- A Revelatory Distillation of Experience
I was in only the fourth and seventh grades, respectively, when Audre Lorde's "Poetry Is Not a Luxury" and "The Uses of the Erotic" were first published. During that time in the mid-1970s I was duly ensconced in the queering of popular culture vis-à-vis disco and fashion, but still relatively naive about my own queer desire bubbling just beneath the surface. The erotic charge activated when engaged in horseplay in the bathroom with my male classmates or when gazing into the eyes of my best friend, Raymond, while we wrestled in the grass went unnamed except through my journal entries and poetry when I transitioned to junior high. Indeed, poetry became a "revelatory distillation of experience" whereby I gave "name to the nameless so it [could] be thought" (Lorde 1984a, 37). In other words, my poetry made material my subjectivity in a way that only poetry can. Reading Lorde's essays thirty years later I am struck by their prophecy. How did she know that poetry would become the outlet through which I would name my sexuality? How did she know that poetic language would be the method through which I would wage some of my harshest critiques of patriarchy, racism, sexism, classism, and homophobia? The answers to these questions, of course, lie in the fact that Lorde's own motivation for writing these essays grew out of her experience of deploying poetry and the erotic for these very purposes. She was not merely "theorizing" the possibilities of poetry and the erotic, but rather living it, experiencing it.
The genius of Lorde's writing, in general, is what one might call a poetic praxis. In this case, her definitions of poetry and the erotic are similar, in that, according to Lorde, both come from a place within that [End Page 311] precedes thought but must manifest materially toward some progressive action: poetry is "made into language, then into idea, then into more tangible action," while the erotic "offers a well of replenishing and provocative force to the woman who does not fear its revelation, nor succumb to the belief that sensation is enough" (1984b, 54). Poetry and the erotic are essentially calls to action that start from a politicized subjectivity that has yet to unleash its potential. Lorde suggests that until women—and, I would argue, all marginalized people—embrace those pieces of our creative and erotic energy that have been repressed, colonized, or otherwise curtailed, we cannot stand within our own truth or exploit the fullness of who we are so that we may effect change in the world. Both poetry and the erotic, then, are about trusting one's feelings, not in a pedestrian or banal way, but in a radical way that recognizes our "incredible reserve of creativity and power" and "heightens and sensitizes and strengthens all [our] experience" (1984a, 37; 1984b, 57). Valuing and trusting feeling and its radical potential is anathema to heteropatriarchy, which necessarily inspires distrust in feelings and emotions as signs of weakness rather than "a long-for bed [to] enter gratefully and from which [to] rise up empowered" (1984b, 55).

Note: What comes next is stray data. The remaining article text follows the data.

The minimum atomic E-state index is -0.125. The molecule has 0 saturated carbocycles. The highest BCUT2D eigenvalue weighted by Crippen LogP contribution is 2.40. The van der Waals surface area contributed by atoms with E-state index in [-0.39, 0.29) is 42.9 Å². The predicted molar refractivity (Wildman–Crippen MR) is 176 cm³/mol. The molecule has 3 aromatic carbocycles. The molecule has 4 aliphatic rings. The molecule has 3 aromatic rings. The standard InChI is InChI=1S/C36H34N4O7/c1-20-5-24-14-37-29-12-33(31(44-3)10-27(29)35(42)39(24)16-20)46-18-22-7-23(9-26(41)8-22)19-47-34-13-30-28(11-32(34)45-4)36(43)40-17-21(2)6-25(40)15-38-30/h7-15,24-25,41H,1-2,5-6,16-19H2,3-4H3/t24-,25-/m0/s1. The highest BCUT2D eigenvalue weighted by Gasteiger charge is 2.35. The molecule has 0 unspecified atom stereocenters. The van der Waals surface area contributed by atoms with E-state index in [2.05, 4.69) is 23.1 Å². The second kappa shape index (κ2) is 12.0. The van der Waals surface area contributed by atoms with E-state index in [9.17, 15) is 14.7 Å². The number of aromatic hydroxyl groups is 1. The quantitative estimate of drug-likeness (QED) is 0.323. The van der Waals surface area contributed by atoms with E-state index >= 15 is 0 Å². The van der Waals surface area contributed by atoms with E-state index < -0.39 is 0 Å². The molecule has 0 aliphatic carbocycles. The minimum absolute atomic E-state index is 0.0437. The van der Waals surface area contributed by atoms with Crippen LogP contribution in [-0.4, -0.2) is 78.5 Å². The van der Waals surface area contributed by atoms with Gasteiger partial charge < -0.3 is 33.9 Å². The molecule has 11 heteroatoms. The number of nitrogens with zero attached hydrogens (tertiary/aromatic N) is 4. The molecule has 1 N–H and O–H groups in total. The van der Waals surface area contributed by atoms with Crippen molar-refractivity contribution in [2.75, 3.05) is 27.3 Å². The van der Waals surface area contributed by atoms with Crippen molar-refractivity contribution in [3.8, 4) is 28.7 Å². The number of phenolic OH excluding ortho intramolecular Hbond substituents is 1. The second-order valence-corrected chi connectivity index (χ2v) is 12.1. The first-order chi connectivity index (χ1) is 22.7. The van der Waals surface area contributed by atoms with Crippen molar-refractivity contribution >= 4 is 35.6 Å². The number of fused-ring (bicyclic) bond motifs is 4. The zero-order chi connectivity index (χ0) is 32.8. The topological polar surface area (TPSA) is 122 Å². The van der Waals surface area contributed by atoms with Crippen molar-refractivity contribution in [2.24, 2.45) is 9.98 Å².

These essays teach us something about where we are today within the broader LGBTQIA (are there enough letters to accommodate it all?) movement (if it can be called a movement). Lorde was writing during a renaissance of feminist-of-color creativity and political action. Forced to intervene in the myopia of second-wave feminism that marginalized not only women of color but also lesbians, lesbian feminists of color struck back with a host of manifestos, novels, poems, political essays, marches, and collective action that made visible the work they were always already doing as a part of liberationist struggle, but also to make known the imbrication of multiple identity markers. Indeed, race, class, sexuality, ability, and age were all ingredients in the stew of difference. That is true no less today than it was thirty years ago—and somehow we are still grappling with the same issues. Lorde would be scratching her head at how much ground we have lost from not heeding the lessons from her words.